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    Nucleotide excision repair (NER) stands out among other DNA repair systems for its ability to process a diverse set of unrelated DNA lesions. In bacteria, NER damage detection is orchestrated by the UvrA and UvrB proteins, which form the UvrA2-UvrB2 (UvrAB) damage sensing complex. The highly versatile damage recognition is accomplished in two ATP-dependent steps. In the first step, the UvrAB complex samples the DNA in search of lesion. Subsequently, the presence of DNA damage is verified within the UvrB-DNA complex after UvrA has dissociated. Although the mechanism of bacterial NER damage detection has been extensively investigated, the role of ATP binding and hydrolysis by UvrA and UvrB during this process remains incompletely understood. Here, we report a pre-steady state kinetics Förster resonance energy transfer (FRET) study of the real-time interaction between UvrA, UvrB, and damaged DNA during lesion detection. By using UvrA and UvrB mutants harboring site-specific mutations in the ATP binding sites, we show for the first time that the dissociation of UvrA from the UvrAB-DNA complex does not require ATP hydrolysis by UvrB. We find that ATP hydrolysis by UvrA is not essential, but somehow facilitates the formation of UvrB-DNA complex, with ATP hydrolysis at the proximal site of UvrA playing a more critical role. Consistent with previous reports, our results indicated that the ATPase activity of UvrB is essential for the formation of UvrB-DNA complex but is not required for the binding of the UvrAB complex to DNA. Copyright © 2020 Elsevier B.V. All rights reserved.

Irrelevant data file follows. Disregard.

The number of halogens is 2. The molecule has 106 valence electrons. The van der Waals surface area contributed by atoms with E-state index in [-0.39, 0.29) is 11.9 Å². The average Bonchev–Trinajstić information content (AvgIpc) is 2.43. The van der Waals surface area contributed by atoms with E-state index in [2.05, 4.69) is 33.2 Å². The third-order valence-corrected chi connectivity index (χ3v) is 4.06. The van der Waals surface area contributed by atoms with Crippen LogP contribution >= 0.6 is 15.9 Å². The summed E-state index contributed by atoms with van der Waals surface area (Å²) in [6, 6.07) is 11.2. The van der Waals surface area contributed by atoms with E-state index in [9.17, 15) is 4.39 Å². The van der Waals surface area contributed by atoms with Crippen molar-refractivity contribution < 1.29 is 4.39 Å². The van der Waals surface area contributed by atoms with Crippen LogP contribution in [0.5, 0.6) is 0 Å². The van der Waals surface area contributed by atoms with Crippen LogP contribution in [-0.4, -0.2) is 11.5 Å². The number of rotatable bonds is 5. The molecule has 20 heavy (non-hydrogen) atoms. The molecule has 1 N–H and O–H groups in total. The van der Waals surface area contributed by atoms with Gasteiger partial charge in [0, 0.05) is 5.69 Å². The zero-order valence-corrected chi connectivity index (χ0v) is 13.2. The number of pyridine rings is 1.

Thanyalak Kraithong, Jeerus Sucharitakul, Chittanon Buranachai, David Jeruzalmi, Pimchai Chaiyen, Danaya Pakotiprapha. Real-time investigation of the roles of ATP hydrolysis by UvrA and UvrB during DNA damage recognition in nucleotide excision repair. DNA repair. 2021 Jan;97:103024

    PMID: 33302090

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